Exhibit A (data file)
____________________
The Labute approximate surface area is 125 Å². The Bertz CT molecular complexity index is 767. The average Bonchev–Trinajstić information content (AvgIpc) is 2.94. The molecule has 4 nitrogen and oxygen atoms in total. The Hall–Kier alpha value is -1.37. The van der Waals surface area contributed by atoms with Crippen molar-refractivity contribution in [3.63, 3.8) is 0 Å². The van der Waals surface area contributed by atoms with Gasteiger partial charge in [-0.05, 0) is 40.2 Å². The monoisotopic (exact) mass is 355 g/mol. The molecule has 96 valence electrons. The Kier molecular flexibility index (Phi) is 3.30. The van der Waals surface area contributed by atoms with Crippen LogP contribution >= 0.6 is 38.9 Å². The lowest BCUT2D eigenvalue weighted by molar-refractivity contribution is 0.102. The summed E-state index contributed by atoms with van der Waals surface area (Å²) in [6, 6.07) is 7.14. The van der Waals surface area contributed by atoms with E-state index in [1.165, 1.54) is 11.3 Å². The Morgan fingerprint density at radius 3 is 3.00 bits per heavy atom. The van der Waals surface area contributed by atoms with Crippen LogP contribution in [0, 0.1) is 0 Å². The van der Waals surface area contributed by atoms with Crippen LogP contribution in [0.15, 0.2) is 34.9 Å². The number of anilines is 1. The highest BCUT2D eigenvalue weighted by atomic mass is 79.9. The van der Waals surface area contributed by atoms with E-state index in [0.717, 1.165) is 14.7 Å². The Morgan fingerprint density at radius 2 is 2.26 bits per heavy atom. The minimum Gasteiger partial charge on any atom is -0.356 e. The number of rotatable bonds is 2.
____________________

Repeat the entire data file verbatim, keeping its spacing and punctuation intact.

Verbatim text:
The Labute approximate surface area is 125 Å². The Bertz CT molecular complexity index is 767. The average Bonchev–Trinajstić information content (AvgIpc) is 2.94. The molecule has 4 nitrogen and oxygen atoms in total. The Hall–Kier alpha value is -1.37. The van der Waals surface area contributed by atoms with Crippen molar-refractivity contribution in [3.63, 3.8) is 0 Å². The van der Waals surface area contributed by atoms with Gasteiger partial charge in [-0.05, 0) is 40.2 Å². The monoisotopic (exact) mass is 355 g/mol. The molecule has 96 valence electrons. The Kier molecular flexibility index (Phi) is 3.30. The van der Waals surface area contributed by atoms with Crippen LogP contribution >= 0.6 is 38.9 Å². The lowest BCUT2D eigenvalue weighted by molar-refractivity contribution is 0.102. The summed E-state index contributed by atoms with van der Waals surface area (Å²) in [6, 6.07) is 7.14. The van der Waals surface area contributed by atoms with E-state index in [1.165, 1.54) is 11.3 Å². The Morgan fingerprint density at radius 3 is 3.00 bits per heavy atom. The van der Waals surface area contributed by atoms with Crippen LogP contribution in [0, 0.1) is 0 Å². The van der Waals surface area contributed by atoms with Crippen LogP contribution in [0.15, 0.2) is 34.9 Å². The number of anilines is 1. The highest BCUT2D eigenvalue weighted by atomic mass is 79.9. The van der Waals surface area contributed by atoms with E-state index in [0.717, 1.165) is 14.7 Å². The Morgan fingerprint density at radius 2 is 2.26 bits per heavy atom. The minimum Gasteiger partial charge on any atom is -0.356 e. The number of rotatable bonds is 2.